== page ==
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The Military Order of the Purple Heart
SOME GAVE ALL, ALL GAVE SOME

History of the Medal

Washington was indomitable usually working at least 12-14 hours per day, but his task throughout the war was monumental. He had to transform thousands of brave, inexperienced and undisciplined citizen soldiers into an effective fighting force capable of fighting a conventional as well as a guerilla war. Moreover, the Commander in Chief also had to create an effective intelligence service that would deliver accurate, actionable information on the enemy’s capabilities and intentions, persuade Congress and the States to deliver the supplies they had promised him and work effectively with the French who had different strategic objectives. Add to that the constant political interference in the appointment and promotion of officers and the corruption and profiteering in the supply chain and you begin to understand the appalling burdens that sat upon Washington’s shoulders for over seven years.

It was understandable that it was not until after Congress took away the power to grant commissions in the field and the war was winding down in August 1782 that the Commander in Chief had the time to devise ways to honor the courage of his enlisted men and non-commissioned officers. George Washington’s decision to create two awards exclusively for enlisted men and non-commissioned officers was unprecedented. Neither the British nor any other European army had decorations for anyone other than their officers.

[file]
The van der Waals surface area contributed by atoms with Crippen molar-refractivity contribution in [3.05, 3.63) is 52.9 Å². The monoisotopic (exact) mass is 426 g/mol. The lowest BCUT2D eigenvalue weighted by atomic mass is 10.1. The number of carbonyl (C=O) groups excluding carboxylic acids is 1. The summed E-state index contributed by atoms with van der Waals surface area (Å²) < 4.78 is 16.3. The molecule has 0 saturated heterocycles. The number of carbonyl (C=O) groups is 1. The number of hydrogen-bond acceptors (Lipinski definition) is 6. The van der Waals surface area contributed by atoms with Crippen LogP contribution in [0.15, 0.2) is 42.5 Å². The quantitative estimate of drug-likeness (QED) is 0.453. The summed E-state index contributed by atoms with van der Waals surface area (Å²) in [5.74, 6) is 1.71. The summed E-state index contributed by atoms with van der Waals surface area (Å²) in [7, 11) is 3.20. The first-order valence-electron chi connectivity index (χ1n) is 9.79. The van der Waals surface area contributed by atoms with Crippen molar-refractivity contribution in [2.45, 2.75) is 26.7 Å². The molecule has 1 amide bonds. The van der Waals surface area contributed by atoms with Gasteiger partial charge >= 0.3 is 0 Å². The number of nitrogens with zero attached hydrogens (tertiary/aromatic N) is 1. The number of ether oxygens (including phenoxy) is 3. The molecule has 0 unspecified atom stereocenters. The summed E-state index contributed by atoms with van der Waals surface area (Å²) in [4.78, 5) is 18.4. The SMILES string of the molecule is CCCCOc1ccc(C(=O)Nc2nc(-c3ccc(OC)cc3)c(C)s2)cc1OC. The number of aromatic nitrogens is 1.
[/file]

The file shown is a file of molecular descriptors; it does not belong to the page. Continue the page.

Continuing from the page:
But Washington believed passionately in the republican ideals of the revolution, and he also understood that his continentals were the first people’s army of patriotic volunteers who had fought for these ideals and who had been pushed to the outer limits of human endurance during the war.

     
Washington was committed to honoring his troops, but the idea for the “Badge of Military Merit” was probably Baron Von Steuben’s. The tough Prussian general may have had difficulty in instilling military discipline and order into the Continental army, but he admired their courage and fighting spirit. As a veteran of European wars, he would have been aware that the Czar of Russia had created the Cross of St. George for Gallantry and it is reasonable to speculate that he wanted the Americans to have a similar award for gallantry.

If we do not know for sure who inspired the “Badge of Military Merit”, we are even less sure about who designed it. Speculation runs from Pierre L’Enfant, later the architect of Washington DC, to Martha Washington or even General Washington himself. We will never know the truth. The original badge was made of purple silk edged with silver colored lace or binding on a wool background. One was embroidered with a leaf design; another – Sergeant Elijah Churchill’s - has the word “merit” crocheted into the fabric. The heart symbolized courage and devotion. Purple was associated with royalty and would stand out on any uniform.

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